In an email to CRN, a Microsoft spokesperson said a "technical error" caused some legitimate No-IP.com customers to experience "a temporary loss of service," but all service was restored to those customers as of 6 a.m. Pacific Time.
But Silicon East's Harrison said this isn't accurate, at least from his perspective. After doing tests on his own domains, he discovered that traffic was looping back to Microsoft instead of to his Lakewood, N.J., location, as is normally the case.
Meanwhile, on Twitter, the court of public opinion appears to be strongly against Microsoft in this case.
Microsoft just hijacked a DNS provider. Not for doing anything wrong, but for failing to prevent abuse. Questionable. http://t.co/EkdNizkWrU
— Jonathan Mayer (@jonathanmayer) June 30, 2014
Maybe Microsoft should withdraw Internet Explorer, it is after all a popular infection vector. http://t.co/FKB8atxEt9
— Andreas Lindh (@addelindh) June 30, 2014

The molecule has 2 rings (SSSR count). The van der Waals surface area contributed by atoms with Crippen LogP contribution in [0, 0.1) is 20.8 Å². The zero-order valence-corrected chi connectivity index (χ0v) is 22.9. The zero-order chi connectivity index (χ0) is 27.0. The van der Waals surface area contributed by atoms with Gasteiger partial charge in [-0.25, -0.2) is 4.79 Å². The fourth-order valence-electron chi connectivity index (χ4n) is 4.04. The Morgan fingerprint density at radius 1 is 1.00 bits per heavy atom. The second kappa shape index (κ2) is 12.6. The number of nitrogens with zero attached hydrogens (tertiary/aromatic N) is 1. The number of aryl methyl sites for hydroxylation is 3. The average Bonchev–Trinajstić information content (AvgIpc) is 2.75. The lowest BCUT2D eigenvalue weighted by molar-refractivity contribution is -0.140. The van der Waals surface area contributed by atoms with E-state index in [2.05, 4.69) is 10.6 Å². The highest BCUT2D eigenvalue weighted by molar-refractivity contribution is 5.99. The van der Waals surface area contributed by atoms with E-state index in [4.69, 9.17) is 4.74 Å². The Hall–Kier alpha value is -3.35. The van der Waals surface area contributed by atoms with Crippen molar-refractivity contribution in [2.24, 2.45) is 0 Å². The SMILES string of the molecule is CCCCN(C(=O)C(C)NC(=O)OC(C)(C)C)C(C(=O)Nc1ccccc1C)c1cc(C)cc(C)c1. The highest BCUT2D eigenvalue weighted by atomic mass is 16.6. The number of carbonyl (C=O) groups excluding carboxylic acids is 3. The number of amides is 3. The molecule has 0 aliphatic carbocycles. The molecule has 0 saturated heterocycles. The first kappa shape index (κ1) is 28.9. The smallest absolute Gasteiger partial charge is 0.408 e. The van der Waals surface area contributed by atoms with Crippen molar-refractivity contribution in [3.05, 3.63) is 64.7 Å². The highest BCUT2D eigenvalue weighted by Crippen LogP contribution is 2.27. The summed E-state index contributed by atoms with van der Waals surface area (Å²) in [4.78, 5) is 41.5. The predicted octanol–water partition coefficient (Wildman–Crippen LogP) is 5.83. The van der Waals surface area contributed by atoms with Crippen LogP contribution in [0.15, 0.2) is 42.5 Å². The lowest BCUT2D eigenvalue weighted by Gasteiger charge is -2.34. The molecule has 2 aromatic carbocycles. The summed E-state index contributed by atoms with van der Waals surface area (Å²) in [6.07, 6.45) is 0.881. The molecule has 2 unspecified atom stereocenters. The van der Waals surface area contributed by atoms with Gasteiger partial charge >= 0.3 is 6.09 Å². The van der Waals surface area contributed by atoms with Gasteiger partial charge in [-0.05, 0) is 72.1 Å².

Andrew Plato, president of Anitian Enterprise Security, a Beaverton, Ore.-based security consultancy, told CRN he considers Microsoft's seizure of No-IP.com's domains to be "heavy-handed," but said such services are regularly abused by malware authors.
"These big DNS take-downs are very effective. They can quickly nullify huge botnets in a single move," Plato said of Microsoft's malware-fighting tactics. "With DNS names black-holed, the botnet essentially becomes useless. It cannot communicate back to its command infrastructure."
It is unclear how much of a long-term benefit Microsoft's latest antimalware actions will have, according to Plato. "Malware creators are developing new strategies around this, including the use of multiple DNS names, resolvers, or fail-safe measures to reconnect to their command-and-control systems," he said.
PUBLISHED JULY 2, 2014